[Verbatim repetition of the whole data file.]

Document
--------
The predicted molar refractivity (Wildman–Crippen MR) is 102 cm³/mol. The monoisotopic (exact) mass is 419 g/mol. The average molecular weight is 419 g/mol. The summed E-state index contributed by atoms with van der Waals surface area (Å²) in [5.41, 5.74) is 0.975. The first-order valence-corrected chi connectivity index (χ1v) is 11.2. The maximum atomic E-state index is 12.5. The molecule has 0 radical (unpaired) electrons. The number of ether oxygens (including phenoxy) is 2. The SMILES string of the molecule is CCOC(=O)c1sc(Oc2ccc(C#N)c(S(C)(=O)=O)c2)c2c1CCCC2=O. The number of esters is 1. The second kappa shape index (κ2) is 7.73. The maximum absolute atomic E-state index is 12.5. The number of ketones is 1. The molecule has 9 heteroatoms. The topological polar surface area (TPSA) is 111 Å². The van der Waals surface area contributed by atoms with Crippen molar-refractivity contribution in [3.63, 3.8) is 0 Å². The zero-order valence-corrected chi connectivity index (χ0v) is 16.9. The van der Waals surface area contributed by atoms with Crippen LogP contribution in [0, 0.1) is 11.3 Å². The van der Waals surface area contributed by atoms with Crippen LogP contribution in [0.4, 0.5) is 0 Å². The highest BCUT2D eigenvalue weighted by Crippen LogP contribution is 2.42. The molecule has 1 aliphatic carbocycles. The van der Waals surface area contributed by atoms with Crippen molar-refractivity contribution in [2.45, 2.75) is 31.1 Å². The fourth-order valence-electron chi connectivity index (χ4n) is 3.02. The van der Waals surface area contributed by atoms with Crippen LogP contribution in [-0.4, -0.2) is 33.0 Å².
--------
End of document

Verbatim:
The predicted molar refractivity (Wildman–Crippen MR) is 102 cm³/mol. The monoisotopic (exact) mass is 419 g/mol. The average molecular weight is 419 g/mol. The summed E-state index contributed by atoms with van der Waals surface area (Å²) in [5.41, 5.74) is 0.975. The first-order valence-corrected chi connectivity index (χ1v) is 11.2. The maximum atomic E-state index is 12.5. The molecule has 0 radical (unpaired) electrons. The number of ether oxygens (including phenoxy) is 2. The SMILES string of the molecule is CCOC(=O)c1sc(Oc2ccc(C#N)c(S(C)(=O)=O)c2)c2c1CCCC2=O. The number of esters is 1. The second kappa shape index (κ2) is 7.73. The maximum absolute atomic E-state index is 12.5. The number of ketones is 1. The molecule has 9 heteroatoms. The topological polar surface area (TPSA) is 111 Å². The van der Waals surface area contributed by atoms with Crippen molar-refractivity contribution in [3.63, 3.8) is 0 Å². The zero-order valence-corrected chi connectivity index (χ0v) is 16.9. The van der Waals surface area contributed by atoms with Crippen LogP contribution in [0, 0.1) is 11.3 Å². The van der Waals surface area contributed by atoms with Crippen LogP contribution in [0.4, 0.5) is 0 Å². The highest BCUT2D eigenvalue weighted by Crippen LogP contribution is 2.42. The molecule has 1 aliphatic carbocycles. The van der Waals surface area contributed by atoms with Crippen molar-refractivity contribution in [2.45, 2.75) is 31.1 Å². The fourth-order valence-electron chi connectivity index (χ4n) is 3.02. The van der Waals surface area contributed by atoms with Crippen LogP contribution in [-0.4, -0.2) is 33.0 Å².